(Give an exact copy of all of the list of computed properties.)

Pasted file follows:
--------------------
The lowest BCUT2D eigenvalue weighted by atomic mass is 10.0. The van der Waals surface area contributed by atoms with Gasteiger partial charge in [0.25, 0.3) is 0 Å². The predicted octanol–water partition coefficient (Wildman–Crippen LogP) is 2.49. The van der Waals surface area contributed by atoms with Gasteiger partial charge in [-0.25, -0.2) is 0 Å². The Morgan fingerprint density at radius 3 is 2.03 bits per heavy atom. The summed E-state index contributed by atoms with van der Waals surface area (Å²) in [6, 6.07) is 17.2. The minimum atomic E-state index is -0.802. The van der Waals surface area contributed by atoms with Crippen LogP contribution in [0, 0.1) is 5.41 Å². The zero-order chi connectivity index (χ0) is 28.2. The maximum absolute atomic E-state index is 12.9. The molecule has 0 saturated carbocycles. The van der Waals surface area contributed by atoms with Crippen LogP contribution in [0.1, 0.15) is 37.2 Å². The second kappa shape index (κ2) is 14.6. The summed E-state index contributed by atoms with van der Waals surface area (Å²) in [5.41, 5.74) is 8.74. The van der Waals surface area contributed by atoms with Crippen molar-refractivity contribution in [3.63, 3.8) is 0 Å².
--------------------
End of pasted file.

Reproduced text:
The lowest BCUT2D eigenvalue weighted by atomic mass is 10.0. The van der Waals surface area contributed by atoms with Gasteiger partial charge in [0.25, 0.3) is 0 Å². The predicted octanol–water partition coefficient (Wildman–Crippen LogP) is 2.49. The van der Waals surface area contributed by atoms with Gasteiger partial charge in [-0.25, -0.2) is 0 Å². The Morgan fingerprint density at radius 3 is 2.03 bits per heavy atom. The summed E-state index contributed by atoms with van der Waals surface area (Å²) in [6, 6.07) is 17.2. The minimum atomic E-state index is -0.802. The van der Waals surface area contributed by atoms with Crippen LogP contribution in [0, 0.1) is 5.41 Å². The zero-order chi connectivity index (χ0) is 28.2. The maximum absolute atomic E-state index is 12.9. The molecule has 0 saturated carbocycles. The van der Waals surface area contributed by atoms with Crippen LogP contribution in [0.1, 0.15) is 37.2 Å². The second kappa shape index (κ2) is 14.6. The summed E-state index contributed by atoms with van der Waals surface area (Å²) in [5.41, 5.74) is 8.74. The van der Waals surface area contributed by atoms with Crippen molar-refractivity contribution in [3.63, 3.8) is 0 Å².